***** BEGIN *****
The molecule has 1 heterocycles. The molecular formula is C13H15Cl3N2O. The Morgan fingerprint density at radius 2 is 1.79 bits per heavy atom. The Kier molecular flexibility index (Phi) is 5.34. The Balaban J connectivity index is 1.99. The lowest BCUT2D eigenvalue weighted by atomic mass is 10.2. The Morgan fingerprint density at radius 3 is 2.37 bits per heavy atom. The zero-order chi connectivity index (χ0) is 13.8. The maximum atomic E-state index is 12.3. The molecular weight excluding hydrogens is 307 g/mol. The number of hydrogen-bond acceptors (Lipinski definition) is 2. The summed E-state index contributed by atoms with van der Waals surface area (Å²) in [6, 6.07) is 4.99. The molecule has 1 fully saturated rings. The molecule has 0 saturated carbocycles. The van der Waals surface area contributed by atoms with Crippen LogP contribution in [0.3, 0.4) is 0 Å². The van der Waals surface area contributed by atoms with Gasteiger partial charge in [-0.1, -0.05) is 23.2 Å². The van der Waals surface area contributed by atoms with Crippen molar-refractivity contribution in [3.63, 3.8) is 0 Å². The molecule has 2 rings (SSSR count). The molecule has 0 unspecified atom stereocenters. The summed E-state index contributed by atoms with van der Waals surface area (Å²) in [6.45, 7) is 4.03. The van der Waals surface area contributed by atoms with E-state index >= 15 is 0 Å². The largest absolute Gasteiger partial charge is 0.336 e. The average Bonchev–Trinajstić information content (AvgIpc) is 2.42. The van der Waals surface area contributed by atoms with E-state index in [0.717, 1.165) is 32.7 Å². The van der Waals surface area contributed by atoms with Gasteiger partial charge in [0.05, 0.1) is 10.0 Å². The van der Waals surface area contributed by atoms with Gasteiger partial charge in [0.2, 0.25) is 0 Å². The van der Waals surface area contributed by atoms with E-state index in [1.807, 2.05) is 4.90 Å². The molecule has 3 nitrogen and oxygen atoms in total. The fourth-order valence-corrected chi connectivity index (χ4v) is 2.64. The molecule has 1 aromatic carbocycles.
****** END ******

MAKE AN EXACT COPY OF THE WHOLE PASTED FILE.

The molecule has 1 heterocycles. The molecular formula is C13H15Cl3N2O. The Morgan fingerprint density at radius 2 is 1.79 bits per heavy atom. The Kier molecular flexibility index (Phi) is 5.34. The Balaban J connectivity index is 1.99. The lowest BCUT2D eigenvalue weighted by atomic mass is 10.2. The Morgan fingerprint density at radius 3 is 2.37 bits per heavy atom. The zero-order chi connectivity index (χ0) is 13.8. The maximum atomic E-state index is 12.3. The molecular weight excluding hydrogens is 307 g/mol. The number of hydrogen-bond acceptors (Lipinski definition) is 2. The summed E-state index contributed by atoms with van der Waals surface area (Å²) in [6, 6.07) is 4.99. The molecule has 1 fully saturated rings. The molecule has 0 saturated carbocycles. The van der Waals surface area contributed by atoms with Crippen LogP contribution in [0.3, 0.4) is 0 Å². The van der Waals surface area contributed by atoms with Gasteiger partial charge in [-0.1, -0.05) is 23.2 Å². The van der Waals surface area contributed by atoms with Crippen molar-refractivity contribution in [3.63, 3.8) is 0 Å². The molecule has 2 rings (SSSR count). The molecule has 0 unspecified atom stereocenters. The summed E-state index contributed by atoms with van der Waals surface area (Å²) in [6.45, 7) is 4.03. The van der Waals surface area contributed by atoms with E-state index >= 15 is 0 Å². The largest absolute Gasteiger partial charge is 0.336 e. The average Bonchev–Trinajstić information content (AvgIpc) is 2.42. The van der Waals surface area contributed by atoms with E-state index in [0.717, 1.165) is 32.7 Å². The van der Waals surface area contributed by atoms with Gasteiger partial charge in [0.05, 0.1) is 10.0 Å². The van der Waals surface area contributed by atoms with Gasteiger partial charge in [0.2, 0.25) is 0 Å². The van der Waals surface area contributed by atoms with E-state index in [1.807, 2.05) is 4.90 Å². The molecule has 3 nitrogen and oxygen atoms in total. The fourth-order valence-corrected chi connectivity index (χ4v) is 2.64. The molecule has 1 aromatic carbocycles.